The PR-CY website analysis service team tells how to increase the number of registrations.
A registration form is usually placed on the website so users can access a product demo version, open all reading materials, chat in comments or receive a newsletter. Tips from the material are universal.
Tip 1. Add benefits and evidence
The registration process is part of the sales funnel. The user visited the landing page, which means he or she has already shown interest. Then the company needs to keep and bring him to the end of the registration process.
To begin with, explain why the user should do this - what possibilities will open up after registration. For example, pr-cy.ru offers to register to see the actual results of the site check.
A company can lose a user at any stage of the funnel, so the registration form must also be convincing.
What you can do on the registration form:
1. Outline the benefits of your product.
You have probably described above why your product is worth using. Don't repeat yourself – reformulate these benefits into a concise list so the user will take hold of the information. If appropriate, add visual cues to make the text easier to read.
2. Add social proof.
Show that you have already satisfied customers and you can be trusted. You can post:
- feedbacks from real customers;
- recognisable client company logos;
- information about partnerships with renowned companies;
- significant professional awards.
Interview your real customers and arrange for a review. Making up reviews from non-existent people is risky and can damage your reputation. A review without a photo, name and company of the author will look fake, whereas the existence of shell companies is easy to google.
On buffer.com, a review from a real customer with a signature and a picture was placed directly on the registration form. The feedback text contains a service benefit.
3. Close the most common doubts.
Questions, doubts, fears, misunderstandings, and false expectations can stop a user from registering. You need to remove the questions before they are asked. To do this, you will have to find out what most users are concerned about, and what doubts and questions are most common. For example:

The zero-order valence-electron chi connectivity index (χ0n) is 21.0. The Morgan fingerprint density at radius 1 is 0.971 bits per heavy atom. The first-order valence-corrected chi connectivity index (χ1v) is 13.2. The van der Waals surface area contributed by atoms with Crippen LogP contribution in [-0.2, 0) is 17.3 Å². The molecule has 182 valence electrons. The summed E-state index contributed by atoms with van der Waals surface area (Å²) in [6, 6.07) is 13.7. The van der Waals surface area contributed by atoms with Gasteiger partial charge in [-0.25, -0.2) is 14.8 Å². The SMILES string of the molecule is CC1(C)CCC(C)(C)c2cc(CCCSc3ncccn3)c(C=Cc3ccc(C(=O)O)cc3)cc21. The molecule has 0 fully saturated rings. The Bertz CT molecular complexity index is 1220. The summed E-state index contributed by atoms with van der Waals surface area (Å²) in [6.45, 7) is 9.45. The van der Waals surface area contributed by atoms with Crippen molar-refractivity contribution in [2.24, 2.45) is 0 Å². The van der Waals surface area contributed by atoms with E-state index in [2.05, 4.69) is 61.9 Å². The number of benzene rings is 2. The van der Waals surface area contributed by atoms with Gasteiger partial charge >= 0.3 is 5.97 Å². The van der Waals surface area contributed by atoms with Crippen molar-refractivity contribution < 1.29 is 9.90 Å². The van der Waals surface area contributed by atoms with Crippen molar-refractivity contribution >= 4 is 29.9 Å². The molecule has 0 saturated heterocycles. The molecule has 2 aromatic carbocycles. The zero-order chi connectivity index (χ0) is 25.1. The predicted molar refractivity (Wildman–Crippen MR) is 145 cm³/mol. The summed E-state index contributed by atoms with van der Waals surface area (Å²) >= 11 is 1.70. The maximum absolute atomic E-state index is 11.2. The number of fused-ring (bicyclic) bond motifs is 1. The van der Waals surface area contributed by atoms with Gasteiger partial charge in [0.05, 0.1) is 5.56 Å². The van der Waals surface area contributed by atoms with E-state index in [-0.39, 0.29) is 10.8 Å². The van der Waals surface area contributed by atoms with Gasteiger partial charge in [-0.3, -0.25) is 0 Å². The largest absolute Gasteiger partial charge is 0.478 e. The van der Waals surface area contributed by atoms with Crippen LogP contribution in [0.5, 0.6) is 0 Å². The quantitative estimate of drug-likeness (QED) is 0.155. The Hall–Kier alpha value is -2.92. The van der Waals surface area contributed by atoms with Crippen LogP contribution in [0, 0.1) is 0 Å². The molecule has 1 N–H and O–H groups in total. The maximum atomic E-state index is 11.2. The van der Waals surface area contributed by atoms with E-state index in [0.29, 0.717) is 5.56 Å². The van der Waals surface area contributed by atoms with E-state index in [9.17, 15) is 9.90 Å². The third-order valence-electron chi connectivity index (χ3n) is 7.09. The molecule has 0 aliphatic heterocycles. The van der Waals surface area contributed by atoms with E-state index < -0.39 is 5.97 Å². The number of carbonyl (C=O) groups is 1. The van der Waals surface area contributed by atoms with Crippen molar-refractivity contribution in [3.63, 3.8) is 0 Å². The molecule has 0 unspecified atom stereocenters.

- How much does the product cost?
- Is it easy to integrate with the website?
- How long does it take to set up?
- Will a credit card have to be linked?
- Is there an upfront fee?
- Is it easy to return the product if it doesn't fit?
Don't put them all together, the form will be cluttered. We advise you to test these ideas and choose the most effective ones for your proposal.
Tip 2. Reach out to people who are not ready to register
Even if you've put together the perfect funnel, got the user interested in the benefits and led him to commit a conversion, you need to realize that not everyone will be willing to sign up.
Give users a step back: acknowledge that they may not be ready to register. They may have other concerns that you have not dealt with. Give them the opportunity to ask additional questions. To do this, create an additional CTA.
For example, this was done on basecamp.com. A basic CTA calls for registration and activation of a test period. The button is contrasting and attracts attention. The secondary call to action looks a little less bright and is aimed at people who are not ready to register because they want to ask questions.
The link for undecided users leads to a page where you can open help materials or write your question into a form. The link from the main CTA on the yellow button leads to a page where you can activate a test period.
Another common CTA for undecided users is to offer them a product demonstration. For example, organize an online tour of the service, and show them the interface and sample scenarios.
For example, the liana.team website offers a service demonstration.
This requires more effort and costs but will best show the product's full benefits.
Tip 3. Ask why people do not register
Many companies don't understand why their landing page brings in few conversions. Even if they have analytics installed, which they monitor, it will not show user intent.
A simple survey about why the user is not impressed with your arguments and leaves the site will make it easier to find the reasons for low conversions.
You can gather a focus group of your target audience, the survey can be organized on the website as a pop-up window on the desktop, which appears with a mouse movement towards the close of the page.
The roastmylandingpage.com brings up this window asking you to choose a reason for rejection:
If you don't know what options to add, you can use a form with a free form box for the users to describe what stopped them. There will be fewer responses, as writing text is more demanding than clicking a button, but most will be valuable.
An alternative way is to attract these users with a discount, a special offer, or some kind of lead-magnet that would outweigh their reluctance to register.
Test different ways and wording, look for what will work for your product and increase the conversion rate of the registration form, and therefore bring in more customers.
PR-CY website analysis service team based on 7 *new* conversion rate tips for your SaaS landing page